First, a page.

JJ Harmse

Let's welcome the “Bajada”

2010-04-01 09:11
JJ Harmse
JJ Harmse

Any news story on Argentina’s participation in any rugby competition of note would have had the same reaction as an April Fool's joke until a year or so ago.

For years much talk has delivered nothing in substance, with news on any possible growth of Argentinean rugby resulting in people using the full rugby calendar as an excuse.

This time, the IRB announced that they will fund the Pumas inclusion in the proposed Four Nations, in late March, but definitely not on April 1. This time it is for real.

And with the Pampas XV playing in the Vodacom Cup competition as an entry level to a full professional structures, the time for jokes has passed. We will soon have a serious rugby nation playing in a serious rugby competition.

There has been a lot of speculation on how the participation of the Pumas could benefit the other Tri-Nations teams, though ...

From a South African perspective it will even out the travel constraints, as both New Zealand and Australia will have to travel around the world to play in South America. For too long we have suffered this alone.

I am excited about their involvement because of the benefits it will bring through the Springboks being exposed to their style of play.  We can certainly learn a lot from their scrumming techniques, their driving play and their great ability to contest the ball on the ground.

The South Americans, in turn, will learn to speed up the game, use their backline more, and of course, how to run a professional team where players are based in a central location.

For spectators, TV stations and the game in general, it is great news. A new product will bring new revenue possibilities, a new market will open up, not only in Argentina, but amongst all Spanish speaking audiences.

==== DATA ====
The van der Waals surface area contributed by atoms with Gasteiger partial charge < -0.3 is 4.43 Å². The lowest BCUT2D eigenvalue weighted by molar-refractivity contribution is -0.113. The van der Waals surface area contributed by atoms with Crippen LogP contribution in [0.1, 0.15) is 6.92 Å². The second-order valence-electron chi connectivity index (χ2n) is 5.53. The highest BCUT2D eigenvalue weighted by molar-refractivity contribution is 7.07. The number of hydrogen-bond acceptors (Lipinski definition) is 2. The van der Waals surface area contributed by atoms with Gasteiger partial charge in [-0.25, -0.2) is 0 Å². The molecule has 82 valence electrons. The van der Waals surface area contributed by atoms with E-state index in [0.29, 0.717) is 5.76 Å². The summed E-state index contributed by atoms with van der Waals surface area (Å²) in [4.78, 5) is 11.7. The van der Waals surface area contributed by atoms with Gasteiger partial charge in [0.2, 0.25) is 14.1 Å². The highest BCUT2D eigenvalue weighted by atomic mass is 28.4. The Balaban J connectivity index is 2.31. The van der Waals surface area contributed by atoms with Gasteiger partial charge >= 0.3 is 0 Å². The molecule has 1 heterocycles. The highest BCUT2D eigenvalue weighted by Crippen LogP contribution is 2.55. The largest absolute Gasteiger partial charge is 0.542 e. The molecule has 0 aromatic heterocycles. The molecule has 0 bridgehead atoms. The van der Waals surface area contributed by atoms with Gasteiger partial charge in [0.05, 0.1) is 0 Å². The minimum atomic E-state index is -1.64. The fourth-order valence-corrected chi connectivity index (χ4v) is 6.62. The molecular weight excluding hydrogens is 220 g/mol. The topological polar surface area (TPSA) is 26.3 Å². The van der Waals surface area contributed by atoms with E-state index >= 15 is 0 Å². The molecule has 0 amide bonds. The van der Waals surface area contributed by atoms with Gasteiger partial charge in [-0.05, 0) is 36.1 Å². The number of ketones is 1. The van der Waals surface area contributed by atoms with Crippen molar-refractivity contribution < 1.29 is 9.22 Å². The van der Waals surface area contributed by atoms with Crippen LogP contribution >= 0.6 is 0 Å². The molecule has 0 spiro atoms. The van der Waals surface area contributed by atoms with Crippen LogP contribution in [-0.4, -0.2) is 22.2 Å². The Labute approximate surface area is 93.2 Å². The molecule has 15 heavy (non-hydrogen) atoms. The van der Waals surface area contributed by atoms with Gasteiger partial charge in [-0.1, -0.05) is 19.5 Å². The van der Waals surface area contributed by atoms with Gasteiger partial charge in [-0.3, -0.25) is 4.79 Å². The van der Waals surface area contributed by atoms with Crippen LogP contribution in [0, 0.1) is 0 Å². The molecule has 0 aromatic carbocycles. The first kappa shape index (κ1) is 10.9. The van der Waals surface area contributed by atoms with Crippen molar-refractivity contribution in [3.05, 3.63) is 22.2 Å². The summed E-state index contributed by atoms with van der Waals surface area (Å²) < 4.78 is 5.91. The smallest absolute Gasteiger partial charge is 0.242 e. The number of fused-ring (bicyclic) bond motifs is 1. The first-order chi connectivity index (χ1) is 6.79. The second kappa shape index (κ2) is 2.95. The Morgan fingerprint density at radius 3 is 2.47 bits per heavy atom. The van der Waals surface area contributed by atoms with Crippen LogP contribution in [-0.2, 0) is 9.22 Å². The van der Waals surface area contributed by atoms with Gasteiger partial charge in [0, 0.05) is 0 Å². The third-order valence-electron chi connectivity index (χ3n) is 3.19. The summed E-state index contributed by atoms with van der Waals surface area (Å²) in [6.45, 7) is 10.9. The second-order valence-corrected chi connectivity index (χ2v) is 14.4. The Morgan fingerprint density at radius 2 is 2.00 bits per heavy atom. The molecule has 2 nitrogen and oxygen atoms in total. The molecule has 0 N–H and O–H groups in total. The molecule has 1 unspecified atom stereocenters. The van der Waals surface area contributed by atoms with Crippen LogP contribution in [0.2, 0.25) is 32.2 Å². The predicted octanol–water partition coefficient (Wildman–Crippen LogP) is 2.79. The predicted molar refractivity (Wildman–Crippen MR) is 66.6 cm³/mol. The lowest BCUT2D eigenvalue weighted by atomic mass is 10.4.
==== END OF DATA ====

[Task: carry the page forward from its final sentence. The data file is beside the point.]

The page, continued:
South Africa deserves a pat on the back as we have been championing the Argentinean cause for a long time. It is fair to say that this seemed to be fruitless in the early years, but it has finally paid off.

It will also have an effect on rugby north of the equator. This move will hopefully see more and more professional players from Argentina playing in the Southern Hemisphere. It will not only help them, but also open up serious employment issues amongst French clubs. There are numerous Pumas employed in various clubs in Europe and it will be interesting to see how this change will impact on the player market.

With even a powerhouse like Stade François suffering financial problems, the opportunity to offload a dozen or more high-earning Pumas might make French clubs rethink their employment.

Not that it will happen everywhere! Toulon seem very determined to buy a Super team, with Bakkies Botha the latest name to be added to the “Possibles” list.

One can understand why Bakkies would be interested in a lucrative offer in 2011. He would have played in his third World Cup, he has won everything there is to win and would play out his career on his terms.

Hopefully he has had a long chat with Victor Matfield, though. One would have thought that Matfield would be the better tourist of the two, but the fact is Matfield did not last long and as soon as it was possible, he was back in Pretoria. Botha seems to be less of a world traveller and more of a Bosveld hunting type of guy, so let’s hope it will be worth it for him should he decide to go that route.

I am sure many senior players are thinking along those lines, with 2011 a last hurrah in the Bok jersey. I know there were similar fears in 2007, but then the British and Irish Lions tour kept a lot of players at home.

I doubt whether Argentina in the Four Nations will have the same pull, though. If I had to pick between a few Boks leaving for Europe in 2012, or staying to play Argentina in the Four Nations ... I wish Bakkies and the others lots of luck!

Read JJ every Sunday in Rapport.

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